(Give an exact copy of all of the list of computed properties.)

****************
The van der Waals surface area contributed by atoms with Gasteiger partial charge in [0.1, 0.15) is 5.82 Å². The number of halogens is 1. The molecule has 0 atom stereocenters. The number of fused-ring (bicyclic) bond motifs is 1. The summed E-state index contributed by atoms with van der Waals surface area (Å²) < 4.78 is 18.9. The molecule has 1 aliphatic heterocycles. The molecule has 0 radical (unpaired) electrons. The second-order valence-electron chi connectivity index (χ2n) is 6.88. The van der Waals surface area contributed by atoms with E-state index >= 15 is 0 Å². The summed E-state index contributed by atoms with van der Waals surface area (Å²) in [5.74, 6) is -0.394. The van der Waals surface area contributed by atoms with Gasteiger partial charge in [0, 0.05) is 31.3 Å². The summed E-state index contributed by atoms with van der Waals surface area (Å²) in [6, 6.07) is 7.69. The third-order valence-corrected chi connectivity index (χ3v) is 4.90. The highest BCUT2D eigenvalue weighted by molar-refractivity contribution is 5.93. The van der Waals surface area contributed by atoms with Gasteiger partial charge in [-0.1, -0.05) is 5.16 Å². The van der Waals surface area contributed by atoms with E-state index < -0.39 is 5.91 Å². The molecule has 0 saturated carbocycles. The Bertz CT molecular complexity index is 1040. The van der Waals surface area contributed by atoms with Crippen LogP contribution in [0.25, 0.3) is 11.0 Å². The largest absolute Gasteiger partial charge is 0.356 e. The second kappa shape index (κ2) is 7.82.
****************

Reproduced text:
The van der Waals surface area contributed by atoms with Gasteiger partial charge in [0.1, 0.15) is 5.82 Å². The number of halogens is 1. The molecule has 0 atom stereocenters. The number of fused-ring (bicyclic) bond motifs is 1. The summed E-state index contributed by atoms with van der Waals surface area (Å²) < 4.78 is 18.9. The molecule has 1 aliphatic heterocycles. The molecule has 0 radical (unpaired) electrons. The second-order valence-electron chi connectivity index (χ2n) is 6.88. The van der Waals surface area contributed by atoms with E-state index >= 15 is 0 Å². The summed E-state index contributed by atoms with van der Waals surface area (Å²) in [5.74, 6) is -0.394. The van der Waals surface area contributed by atoms with Gasteiger partial charge in [0, 0.05) is 31.3 Å². The summed E-state index contributed by atoms with van der Waals surface area (Å²) in [6, 6.07) is 7.69. The third-order valence-corrected chi connectivity index (χ3v) is 4.90. The highest BCUT2D eigenvalue weighted by molar-refractivity contribution is 5.93. The van der Waals surface area contributed by atoms with Gasteiger partial charge in [-0.1, -0.05) is 5.16 Å². The van der Waals surface area contributed by atoms with E-state index < -0.39 is 5.91 Å². The molecule has 0 saturated carbocycles. The Bertz CT molecular complexity index is 1040. The van der Waals surface area contributed by atoms with Crippen LogP contribution in [0.25, 0.3) is 11.0 Å². The largest absolute Gasteiger partial charge is 0.356 e. The second kappa shape index (κ2) is 7.82.